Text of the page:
Monthly Archives: June 2013

Dexter Season 7 | The Andrew Review

Every series starts out with a basic premise – a storytelling engine that is supposed to power the show. Some shows ride that engine until, and sometimes long after, it breaks down. Others make tweaks along the way that keep things from sputtering out. Some shows will even swap their initial premise out for something totally new in the hopes that it will give the series new life going forward. The best series, however, take that initial premise and let it evolve naturally. At heart, I believe the producers of Dexter have tried to make it that sort of show.

The first season of Dexter used its original premise to great effect. That initial season was a golden time on the show where everything was still a mystery, or a possibility, or a hint of a future storyline which all stemmed from the show’s central idea. Yet, as the seasons have gone by, Dexter has faced several challenges that largely seemed organic to his two-fold identity as a secret serial killer working for the police.  He’s handled a large-scale investigation into his activities. He’s tested whether he can have real relationships with others, both romantic and platonic. He’s had to balance his need to kill with his need to be a brother, husband, and father. In this way, Dexter has let its story and its protagonist grow and change in ways that feel natural to that original idea, if a bit shoehorned into season-long arcs.

But despite that evolution, Dexter has held tightly to a few pieces of its initial premise, saving them for a rainy day. Some of the biggest questions the show had asked in its very first episode have been left waiting to be answered. What if the people close to Dexter found out what he really is? What if Dexter got caught? What if his secret identity was out in the open? Season 7 of Dexter pulled the trigger on exploring the first question and thoroughly teased the second and third. And it made it a season brimming with possibilities.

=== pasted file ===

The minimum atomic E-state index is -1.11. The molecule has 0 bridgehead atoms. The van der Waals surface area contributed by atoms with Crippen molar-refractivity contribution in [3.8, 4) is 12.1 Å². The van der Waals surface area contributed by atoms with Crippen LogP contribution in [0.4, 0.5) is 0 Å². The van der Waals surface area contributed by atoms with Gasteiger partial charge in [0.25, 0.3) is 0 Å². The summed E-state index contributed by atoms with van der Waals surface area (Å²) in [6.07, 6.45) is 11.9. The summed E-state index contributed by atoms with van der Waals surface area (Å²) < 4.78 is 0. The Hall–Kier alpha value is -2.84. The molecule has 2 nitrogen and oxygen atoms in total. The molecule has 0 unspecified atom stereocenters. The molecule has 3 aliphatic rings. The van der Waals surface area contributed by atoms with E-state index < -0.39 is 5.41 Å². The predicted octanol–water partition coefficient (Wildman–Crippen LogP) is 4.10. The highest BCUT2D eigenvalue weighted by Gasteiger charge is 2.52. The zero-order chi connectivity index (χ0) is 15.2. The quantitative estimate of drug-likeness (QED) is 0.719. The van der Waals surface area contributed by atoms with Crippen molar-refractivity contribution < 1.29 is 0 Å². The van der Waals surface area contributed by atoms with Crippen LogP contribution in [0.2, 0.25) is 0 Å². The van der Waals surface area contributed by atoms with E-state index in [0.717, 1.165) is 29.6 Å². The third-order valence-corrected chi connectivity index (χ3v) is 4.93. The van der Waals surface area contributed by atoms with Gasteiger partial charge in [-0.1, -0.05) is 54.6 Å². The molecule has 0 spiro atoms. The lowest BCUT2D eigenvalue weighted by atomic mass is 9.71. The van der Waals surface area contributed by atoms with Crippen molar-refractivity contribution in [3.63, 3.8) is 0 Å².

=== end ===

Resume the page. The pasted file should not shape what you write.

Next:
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Man of Steel | The Andrew Review

Superman is an alien from beyond our solar system, but also a part of humanity. He’s a boy from Kansas, but also a demigod. He is, at once, both the other and the familiar. It’s a duality that director Zack Snyder and screenwriter David S. Goyer explore in Man of Steel, and they demonstrated the similar duality that’s inherent in attempting to adapt Superman for the screen.

In the film, Superman struggles with the tension between his knowledge that he is a living monument to a world and a people who have long since been destroyed and the feeling that he is a part of our world with friends and loved ones who are just as meaningful. By the same token, the film’s creative brain trust (which includes the director of The Dark Knight, Christopher Nolan) struggles to both honor Superman the icon, the character who has come to represent so much over the course of decades of stories in every medium imaginable, and make him a relatable character who movie audiences can connect with.

It was a noble effort, and a difficult one at that, but ultimately, an unsuccessful one as well. At the end of the film, Superman is still more icon than man and more symbol than individual.

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Lagunitas Sonoma County Stout | The Andrew Beer Review

I’ll admit off the bat that this beer, which I received on tap at The Ginger Man in New York City, was just not my style. In short, the beer tasted like stale wine that had been left sitting on a radiator. No one at my table could stand more than a sip. My craft-loving friend was vehement that the bar’s keg had gone bad, and he was aghast when the waitress insisted it was supposed to taste like that.

I’ve come to understand that grape-y sewage may have been the flavor Lagunitas was going for when it brewed the Sonoma County Stout. If so, then I congratulate them on the achievement, and I can confirm that they have not only concocted a beverage suitable for anyone who enjoys the taste of skunky Guinness mixed with a jug of Welch’s that got left in the garage over the summer, but also potentially violated the Geneva convention.

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Sally Draper and Jessica Lovejoy

 

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